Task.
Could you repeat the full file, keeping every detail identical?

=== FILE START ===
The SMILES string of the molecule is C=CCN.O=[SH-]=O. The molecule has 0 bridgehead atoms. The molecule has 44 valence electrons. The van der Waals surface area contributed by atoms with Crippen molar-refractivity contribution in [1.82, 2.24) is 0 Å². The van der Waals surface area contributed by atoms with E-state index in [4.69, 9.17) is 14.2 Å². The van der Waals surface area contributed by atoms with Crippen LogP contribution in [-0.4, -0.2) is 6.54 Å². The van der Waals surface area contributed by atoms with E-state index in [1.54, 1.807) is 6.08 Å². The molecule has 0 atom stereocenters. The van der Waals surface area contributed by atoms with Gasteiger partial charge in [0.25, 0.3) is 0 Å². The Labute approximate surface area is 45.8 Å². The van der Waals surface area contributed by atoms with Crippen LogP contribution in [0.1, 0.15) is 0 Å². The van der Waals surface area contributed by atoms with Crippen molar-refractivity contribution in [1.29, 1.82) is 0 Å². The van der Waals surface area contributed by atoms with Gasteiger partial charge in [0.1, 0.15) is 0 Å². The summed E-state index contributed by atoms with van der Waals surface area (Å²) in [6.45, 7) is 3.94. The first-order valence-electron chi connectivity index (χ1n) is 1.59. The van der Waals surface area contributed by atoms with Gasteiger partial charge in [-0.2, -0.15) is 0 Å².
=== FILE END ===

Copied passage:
The SMILES string of the molecule is C=CCN.O=[SH-]=O. The molecule has 0 bridgehead atoms. The molecule has 44 valence electrons. The van der Waals surface area contributed by atoms with Crippen molar-refractivity contribution in [1.82, 2.24) is 0 Å². The van der Waals surface area contributed by atoms with E-state index in [4.69, 9.17) is 14.2 Å². The van der Waals surface area contributed by atoms with Crippen LogP contribution in [-0.4, -0.2) is 6.54 Å². The van der Waals surface area contributed by atoms with E-state index in [1.54, 1.807) is 6.08 Å². The molecule has 0 atom stereocenters. The van der Waals surface area contributed by atoms with Gasteiger partial charge in [0.25, 0.3) is 0 Å². The Labute approximate surface area is 45.8 Å². The van der Waals surface area contributed by atoms with Crippen LogP contribution in [0.1, 0.15) is 0 Å². The van der Waals surface area contributed by atoms with Crippen molar-refractivity contribution in [1.29, 1.82) is 0 Å². The van der Waals surface area contributed by atoms with Gasteiger partial charge in [0.1, 0.15) is 0 Å². The summed E-state index contributed by atoms with van der Waals surface area (Å²) in [6.45, 7) is 3.94. The first-order valence-electron chi connectivity index (χ1n) is 1.59. The van der Waals surface area contributed by atoms with Gasteiger partial charge in [-0.2, -0.15) is 0 Å².